The History of the Decline of Wild Salmon
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David Montgomery is a Professor of Geomorphology at the University of Washington and author of: King of Fish: The Thousand Year Run of Salmon. He discussed the power of wild salmon to alter streams, their incredible resilience to natural disasters and the history of the decimation of salmon runs in Europe and the Atlantic Coast of North America characterized by Four “H’s” including harvesting, habitat, hydropower and hatcheries. In part two, he continues his discussion of the history of salmon run decimation, focusing on the Pacific Northwest, including the one lone wild Redfish Lake Sockeye salmon who survived the run in 1992, the effect of dams on Native cultures, how hatcheries are not a solution to repopulating salmon runs and what can be done to co-exist with wild salmon runs.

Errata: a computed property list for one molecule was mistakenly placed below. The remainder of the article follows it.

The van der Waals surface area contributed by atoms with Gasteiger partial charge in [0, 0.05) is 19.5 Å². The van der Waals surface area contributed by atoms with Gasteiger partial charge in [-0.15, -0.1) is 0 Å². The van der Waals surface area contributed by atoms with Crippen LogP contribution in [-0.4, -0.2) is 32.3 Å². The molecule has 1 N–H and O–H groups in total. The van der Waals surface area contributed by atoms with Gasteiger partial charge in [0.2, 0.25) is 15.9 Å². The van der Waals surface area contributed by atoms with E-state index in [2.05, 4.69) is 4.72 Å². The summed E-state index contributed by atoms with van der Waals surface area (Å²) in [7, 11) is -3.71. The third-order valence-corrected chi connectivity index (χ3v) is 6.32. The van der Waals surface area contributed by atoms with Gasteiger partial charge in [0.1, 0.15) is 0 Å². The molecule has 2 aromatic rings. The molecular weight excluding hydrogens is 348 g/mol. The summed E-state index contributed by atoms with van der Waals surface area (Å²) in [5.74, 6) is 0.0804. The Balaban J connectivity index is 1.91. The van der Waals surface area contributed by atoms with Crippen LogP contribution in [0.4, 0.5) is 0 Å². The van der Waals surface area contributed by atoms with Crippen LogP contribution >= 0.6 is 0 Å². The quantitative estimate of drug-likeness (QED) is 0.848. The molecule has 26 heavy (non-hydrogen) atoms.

length: 54 minutes #432
date aired: 8/22/04
website: NW River History http://riverhistory.ess.washington.edu/
biography (from his website)
David R. Montgomery studies the evolution of topography and the influence of geomorphological processes on ecological systems and human societies. He received his B.S. in geology at Stanford University (1984) and his Ph.D. in geomorphology from UC Berkeley (1991). His published work includes studies of the evolution and near-extirpation of salmon, fluvial and hillslope processes in mountain drainage basins, the evolution of mountain ranges (Cascades, Andes, and Himalaya), and the analysis of digital topography. Current research includes field projects in the Philippines, eastern Tibet, and the Pacific Northwest of North America.